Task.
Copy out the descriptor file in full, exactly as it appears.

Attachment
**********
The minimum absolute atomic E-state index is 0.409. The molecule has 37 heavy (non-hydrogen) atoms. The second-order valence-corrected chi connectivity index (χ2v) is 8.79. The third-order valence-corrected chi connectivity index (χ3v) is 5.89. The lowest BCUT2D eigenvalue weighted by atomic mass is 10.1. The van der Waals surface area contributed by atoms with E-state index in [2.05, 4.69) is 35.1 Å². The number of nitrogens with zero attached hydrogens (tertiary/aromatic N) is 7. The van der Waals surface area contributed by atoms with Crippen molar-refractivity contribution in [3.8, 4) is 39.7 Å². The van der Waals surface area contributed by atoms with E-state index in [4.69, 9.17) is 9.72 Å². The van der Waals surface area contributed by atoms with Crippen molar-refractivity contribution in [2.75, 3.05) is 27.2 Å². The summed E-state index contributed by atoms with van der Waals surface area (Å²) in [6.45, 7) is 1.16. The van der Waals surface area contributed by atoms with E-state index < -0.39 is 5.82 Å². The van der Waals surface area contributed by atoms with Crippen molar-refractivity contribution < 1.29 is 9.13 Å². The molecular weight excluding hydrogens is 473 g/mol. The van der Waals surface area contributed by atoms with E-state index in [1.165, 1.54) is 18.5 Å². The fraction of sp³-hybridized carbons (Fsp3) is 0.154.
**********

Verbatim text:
The minimum absolute atomic E-state index is 0.409. The molecule has 37 heavy (non-hydrogen) atoms. The second-order valence-corrected chi connectivity index (χ2v) is 8.79. The third-order valence-corrected chi connectivity index (χ3v) is 5.89. The lowest BCUT2D eigenvalue weighted by atomic mass is 10.1. The van der Waals surface area contributed by atoms with E-state index in [2.05, 4.69) is 35.1 Å². The number of nitrogens with zero attached hydrogens (tertiary/aromatic N) is 7. The van der Waals surface area contributed by atoms with Crippen molar-refractivity contribution in [3.8, 4) is 39.7 Å². The van der Waals surface area contributed by atoms with E-state index in [4.69, 9.17) is 9.72 Å². The van der Waals surface area contributed by atoms with Crippen molar-refractivity contribution in [2.75, 3.05) is 27.2 Å². The summed E-state index contributed by atoms with van der Waals surface area (Å²) in [6.45, 7) is 1.16. The van der Waals surface area contributed by atoms with E-state index < -0.39 is 5.82 Å². The van der Waals surface area contributed by atoms with Crippen molar-refractivity contribution < 1.29 is 9.13 Å². The molecular weight excluding hydrogens is 473 g/mol. The van der Waals surface area contributed by atoms with E-state index in [1.165, 1.54) is 18.5 Å². The fraction of sp³-hybridized carbons (Fsp3) is 0.154.